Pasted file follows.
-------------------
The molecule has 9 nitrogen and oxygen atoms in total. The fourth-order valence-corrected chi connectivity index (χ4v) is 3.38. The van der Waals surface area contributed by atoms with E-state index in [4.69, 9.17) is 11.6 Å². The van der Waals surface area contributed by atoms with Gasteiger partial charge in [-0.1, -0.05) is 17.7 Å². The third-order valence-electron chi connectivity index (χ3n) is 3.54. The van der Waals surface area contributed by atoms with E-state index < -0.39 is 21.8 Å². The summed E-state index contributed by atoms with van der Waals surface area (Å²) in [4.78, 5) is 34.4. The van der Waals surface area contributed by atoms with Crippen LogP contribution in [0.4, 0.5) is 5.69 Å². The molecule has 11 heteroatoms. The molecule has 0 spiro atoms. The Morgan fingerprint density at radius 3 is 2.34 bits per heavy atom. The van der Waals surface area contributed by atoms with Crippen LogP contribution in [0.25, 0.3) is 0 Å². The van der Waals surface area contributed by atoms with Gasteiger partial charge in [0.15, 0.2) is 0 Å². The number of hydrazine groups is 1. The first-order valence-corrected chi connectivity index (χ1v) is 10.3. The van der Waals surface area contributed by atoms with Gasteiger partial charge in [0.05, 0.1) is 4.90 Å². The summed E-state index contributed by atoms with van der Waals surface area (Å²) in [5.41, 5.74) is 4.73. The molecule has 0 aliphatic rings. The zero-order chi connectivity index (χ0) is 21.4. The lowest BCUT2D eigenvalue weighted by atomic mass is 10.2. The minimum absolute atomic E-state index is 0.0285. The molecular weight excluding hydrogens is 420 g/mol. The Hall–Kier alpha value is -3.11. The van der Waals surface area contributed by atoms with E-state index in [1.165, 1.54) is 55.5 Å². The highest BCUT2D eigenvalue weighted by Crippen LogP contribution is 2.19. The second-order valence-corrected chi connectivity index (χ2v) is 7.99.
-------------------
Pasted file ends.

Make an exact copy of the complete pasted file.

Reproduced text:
The molecule has 9 nitrogen and oxygen atoms in total. The fourth-order valence-corrected chi connectivity index (χ4v) is 3.38. The van der Waals surface area contributed by atoms with E-state index in [4.69, 9.17) is 11.6 Å². The van der Waals surface area contributed by atoms with Gasteiger partial charge in [-0.1, -0.05) is 17.7 Å². The third-order valence-electron chi connectivity index (χ3n) is 3.54. The van der Waals surface area contributed by atoms with E-state index < -0.39 is 21.8 Å². The summed E-state index contributed by atoms with van der Waals surface area (Å²) in [4.78, 5) is 34.4. The van der Waals surface area contributed by atoms with Crippen LogP contribution in [0.4, 0.5) is 5.69 Å². The molecule has 11 heteroatoms. The molecule has 0 spiro atoms. The Morgan fingerprint density at radius 3 is 2.34 bits per heavy atom. The van der Waals surface area contributed by atoms with Crippen LogP contribution in [0.25, 0.3) is 0 Å². The van der Waals surface area contributed by atoms with Gasteiger partial charge in [0.15, 0.2) is 0 Å². The number of hydrazine groups is 1. The first-order valence-corrected chi connectivity index (χ1v) is 10.3. The van der Waals surface area contributed by atoms with Gasteiger partial charge in [0.05, 0.1) is 4.90 Å². The summed E-state index contributed by atoms with van der Waals surface area (Å²) in [5.41, 5.74) is 4.73. The molecule has 0 aliphatic rings. The zero-order chi connectivity index (χ0) is 21.4. The lowest BCUT2D eigenvalue weighted by atomic mass is 10.2. The minimum absolute atomic E-state index is 0.0285. The molecular weight excluding hydrogens is 420 g/mol. The Hall–Kier alpha value is -3.11. The van der Waals surface area contributed by atoms with E-state index in [1.165, 1.54) is 55.5 Å². The highest BCUT2D eigenvalue weighted by Crippen LogP contribution is 2.19. The second-order valence-corrected chi connectivity index (χ2v) is 7.99.